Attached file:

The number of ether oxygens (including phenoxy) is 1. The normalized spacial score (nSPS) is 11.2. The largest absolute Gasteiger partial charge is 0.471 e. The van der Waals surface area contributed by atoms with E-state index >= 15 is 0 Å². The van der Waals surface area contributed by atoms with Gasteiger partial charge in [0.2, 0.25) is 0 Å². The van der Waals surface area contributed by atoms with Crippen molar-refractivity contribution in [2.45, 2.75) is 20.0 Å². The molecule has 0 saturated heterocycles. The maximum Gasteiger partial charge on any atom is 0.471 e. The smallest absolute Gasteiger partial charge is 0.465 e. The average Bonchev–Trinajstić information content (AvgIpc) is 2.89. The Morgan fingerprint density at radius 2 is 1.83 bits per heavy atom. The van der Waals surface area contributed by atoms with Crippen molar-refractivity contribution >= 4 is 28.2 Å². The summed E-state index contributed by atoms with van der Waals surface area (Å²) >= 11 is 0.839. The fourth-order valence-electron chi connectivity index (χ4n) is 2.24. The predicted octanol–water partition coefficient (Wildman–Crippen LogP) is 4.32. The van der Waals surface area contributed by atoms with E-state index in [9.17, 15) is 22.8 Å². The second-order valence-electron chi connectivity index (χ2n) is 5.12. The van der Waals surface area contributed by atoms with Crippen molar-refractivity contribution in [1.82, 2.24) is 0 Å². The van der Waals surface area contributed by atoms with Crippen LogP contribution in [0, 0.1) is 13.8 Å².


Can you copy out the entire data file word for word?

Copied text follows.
The number of ether oxygens (including phenoxy) is 1. The normalized spacial score (nSPS) is 11.2. The largest absolute Gasteiger partial charge is 0.471 e. The van der Waals surface area contributed by atoms with E-state index >= 15 is 0 Å². The van der Waals surface area contributed by atoms with Gasteiger partial charge in [0.2, 0.25) is 0 Å². The van der Waals surface area contributed by atoms with Crippen molar-refractivity contribution in [2.45, 2.75) is 20.0 Å². The molecule has 0 saturated heterocycles. The maximum Gasteiger partial charge on any atom is 0.471 e. The smallest absolute Gasteiger partial charge is 0.465 e. The average Bonchev–Trinajstić information content (AvgIpc) is 2.89. The Morgan fingerprint density at radius 2 is 1.83 bits per heavy atom. The van der Waals surface area contributed by atoms with Crippen molar-refractivity contribution >= 4 is 28.2 Å². The summed E-state index contributed by atoms with van der Waals surface area (Å²) >= 11 is 0.839. The fourth-order valence-electron chi connectivity index (χ4n) is 2.24. The predicted octanol–water partition coefficient (Wildman–Crippen LogP) is 4.32. The van der Waals surface area contributed by atoms with E-state index in [9.17, 15) is 22.8 Å². The second-order valence-electron chi connectivity index (χ2n) is 5.12. The van der Waals surface area contributed by atoms with Crippen molar-refractivity contribution in [1.82, 2.24) is 0 Å². The van der Waals surface area contributed by atoms with Crippen LogP contribution in [0, 0.1) is 13.8 Å².